Solo Dance Martin Jensen
22 June 2016, 08:16
Rents in Scotland are at a record high after jumping 1.3% month on month, according to letting agents Your Move.
Tenants paid an average of £549 per month in May, with rents rising across each region.
Your Move's monthly buy-to-let index suggests the new land and buildings transaction tax (LBTT) has pushed up prices.
Glasgow and Clyde saw the steepest increase in rents, up 1.9% from April to £549.
However, the region has also experienced the biggest decline in rent on an annual basis, with tenants paying 3.2% or #17 less than the same month last year.
In Edinburgh and the Lothians, rents rose 1.7%, or £11, from April to a record high of £662 per month.
The area has seen rents soar by 11.6%, or £69, since May 2015, powered by the growing proportion of higher-paying jobs compared to the availability of homes.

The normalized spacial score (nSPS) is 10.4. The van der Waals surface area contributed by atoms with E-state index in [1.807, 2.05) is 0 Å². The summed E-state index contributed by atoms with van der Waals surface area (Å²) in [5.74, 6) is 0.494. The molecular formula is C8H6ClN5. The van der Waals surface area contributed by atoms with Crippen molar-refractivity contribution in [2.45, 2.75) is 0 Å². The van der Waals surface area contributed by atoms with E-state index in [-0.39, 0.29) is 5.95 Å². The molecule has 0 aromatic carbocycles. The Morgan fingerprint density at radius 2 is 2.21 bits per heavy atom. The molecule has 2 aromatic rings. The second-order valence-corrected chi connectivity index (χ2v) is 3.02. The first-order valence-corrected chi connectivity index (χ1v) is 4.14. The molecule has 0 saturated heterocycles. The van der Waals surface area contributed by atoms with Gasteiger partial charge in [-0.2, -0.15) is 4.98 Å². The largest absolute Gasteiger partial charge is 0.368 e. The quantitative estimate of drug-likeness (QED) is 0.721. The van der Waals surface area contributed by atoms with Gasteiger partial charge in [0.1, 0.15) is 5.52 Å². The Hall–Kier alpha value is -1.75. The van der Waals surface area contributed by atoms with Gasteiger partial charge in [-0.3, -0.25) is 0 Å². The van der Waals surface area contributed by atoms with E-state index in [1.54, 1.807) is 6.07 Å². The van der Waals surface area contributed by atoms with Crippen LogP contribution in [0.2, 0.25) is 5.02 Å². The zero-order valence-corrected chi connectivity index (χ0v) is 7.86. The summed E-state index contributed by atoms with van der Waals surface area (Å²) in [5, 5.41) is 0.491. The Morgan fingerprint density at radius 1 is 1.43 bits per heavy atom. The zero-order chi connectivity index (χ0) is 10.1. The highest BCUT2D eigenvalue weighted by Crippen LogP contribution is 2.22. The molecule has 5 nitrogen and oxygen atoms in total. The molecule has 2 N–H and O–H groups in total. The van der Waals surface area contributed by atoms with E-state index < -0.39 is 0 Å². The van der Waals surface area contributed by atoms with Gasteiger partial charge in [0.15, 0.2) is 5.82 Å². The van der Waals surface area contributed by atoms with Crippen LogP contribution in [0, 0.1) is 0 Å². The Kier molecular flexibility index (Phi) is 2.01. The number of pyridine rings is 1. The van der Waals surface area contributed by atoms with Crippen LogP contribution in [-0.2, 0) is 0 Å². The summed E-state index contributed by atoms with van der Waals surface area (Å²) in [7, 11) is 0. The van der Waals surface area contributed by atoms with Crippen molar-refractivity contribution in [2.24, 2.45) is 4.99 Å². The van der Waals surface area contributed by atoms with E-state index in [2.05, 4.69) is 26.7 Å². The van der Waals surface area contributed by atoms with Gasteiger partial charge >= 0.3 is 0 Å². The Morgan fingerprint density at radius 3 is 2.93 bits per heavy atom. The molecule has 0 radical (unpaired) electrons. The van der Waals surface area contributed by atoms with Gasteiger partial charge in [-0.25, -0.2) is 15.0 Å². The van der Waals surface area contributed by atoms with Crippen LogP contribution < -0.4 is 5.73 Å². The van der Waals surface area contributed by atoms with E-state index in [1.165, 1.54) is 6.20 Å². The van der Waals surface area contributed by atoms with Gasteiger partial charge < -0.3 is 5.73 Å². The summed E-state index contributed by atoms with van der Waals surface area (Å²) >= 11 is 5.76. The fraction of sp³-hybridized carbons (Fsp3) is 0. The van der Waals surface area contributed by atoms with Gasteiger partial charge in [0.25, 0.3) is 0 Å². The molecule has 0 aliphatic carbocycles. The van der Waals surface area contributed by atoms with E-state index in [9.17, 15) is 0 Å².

Your Move Scotland lettings director Brian Moran said: "Rents are rising rapidly as a result of the new land and building transaction tax surcharge for buy-to-let properties.
"This tax hike has dissuaded landlords from investing in the sector, leading to a shortage of homes to rent, compared to the demand for housing.
"With the limited supply of rental properties, potential tenants have been forced to compete to secure homes, pushing up rents.
"The introduction of this anti-landlord legislation from Holyrood has ensured the cost of the policy has hit tenants hardest.''
According to the index, the proportion of late rent increased to 12.5% of all rent due in May, compared to 11.6% in April.
Tenant arrears have also deepened on an annual basis, with late rent standing at 8.8% in May 2015.
Mr Moran said: "Tenant finances improved over the winter months, but it appears spring has been a tougher test.
"With employment in Scotland falling by 48,000 between February and April, some tenants may be struggling to make ends meet.
"However, on a positive note our research shows fewer tenants are falling into serious rent arrears, where they are more than two months behind in their rent.''